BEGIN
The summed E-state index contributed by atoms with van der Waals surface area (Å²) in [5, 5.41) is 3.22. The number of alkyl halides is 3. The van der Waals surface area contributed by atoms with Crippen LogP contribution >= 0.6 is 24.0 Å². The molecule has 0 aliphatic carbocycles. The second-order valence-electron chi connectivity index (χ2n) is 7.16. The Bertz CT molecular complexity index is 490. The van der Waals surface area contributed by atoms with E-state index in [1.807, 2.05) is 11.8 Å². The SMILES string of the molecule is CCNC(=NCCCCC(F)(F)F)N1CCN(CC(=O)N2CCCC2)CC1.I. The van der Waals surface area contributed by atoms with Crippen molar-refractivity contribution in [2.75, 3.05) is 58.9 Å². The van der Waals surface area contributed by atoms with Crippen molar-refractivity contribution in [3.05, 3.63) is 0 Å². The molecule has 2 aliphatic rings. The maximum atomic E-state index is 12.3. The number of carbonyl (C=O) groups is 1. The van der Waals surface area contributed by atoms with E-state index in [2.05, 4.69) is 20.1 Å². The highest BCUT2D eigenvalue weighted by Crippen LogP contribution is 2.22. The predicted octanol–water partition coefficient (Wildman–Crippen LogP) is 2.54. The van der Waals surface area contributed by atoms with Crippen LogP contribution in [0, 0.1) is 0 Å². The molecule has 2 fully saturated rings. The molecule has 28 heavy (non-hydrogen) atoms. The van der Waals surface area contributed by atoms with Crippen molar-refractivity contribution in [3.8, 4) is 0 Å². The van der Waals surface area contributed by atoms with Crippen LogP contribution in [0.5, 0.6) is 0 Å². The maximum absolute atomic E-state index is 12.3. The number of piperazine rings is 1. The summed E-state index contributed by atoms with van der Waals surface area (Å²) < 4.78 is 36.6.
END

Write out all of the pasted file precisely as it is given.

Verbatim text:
The summed E-state index contributed by atoms with van der Waals surface area (Å²) in [5, 5.41) is 3.22. The number of alkyl halides is 3. The van der Waals surface area contributed by atoms with Crippen LogP contribution >= 0.6 is 24.0 Å². The molecule has 0 aliphatic carbocycles. The second-order valence-electron chi connectivity index (χ2n) is 7.16. The Bertz CT molecular complexity index is 490. The van der Waals surface area contributed by atoms with E-state index in [1.807, 2.05) is 11.8 Å². The SMILES string of the molecule is CCNC(=NCCCCC(F)(F)F)N1CCN(CC(=O)N2CCCC2)CC1.I. The van der Waals surface area contributed by atoms with Crippen molar-refractivity contribution in [2.75, 3.05) is 58.9 Å². The van der Waals surface area contributed by atoms with Crippen molar-refractivity contribution in [3.05, 3.63) is 0 Å². The molecule has 2 aliphatic rings. The maximum atomic E-state index is 12.3. The number of carbonyl (C=O) groups is 1. The van der Waals surface area contributed by atoms with E-state index in [2.05, 4.69) is 20.1 Å². The highest BCUT2D eigenvalue weighted by Crippen LogP contribution is 2.22. The predicted octanol–water partition coefficient (Wildman–Crippen LogP) is 2.54. The van der Waals surface area contributed by atoms with Crippen LogP contribution in [0, 0.1) is 0 Å². The molecule has 2 fully saturated rings. The molecule has 28 heavy (non-hydrogen) atoms. The van der Waals surface area contributed by atoms with Crippen molar-refractivity contribution in [3.8, 4) is 0 Å². The van der Waals surface area contributed by atoms with Crippen LogP contribution in [0.5, 0.6) is 0 Å². The maximum absolute atomic E-state index is 12.3. The number of piperazine rings is 1. The summed E-state index contributed by atoms with van der Waals surface area (Å²) < 4.78 is 36.6.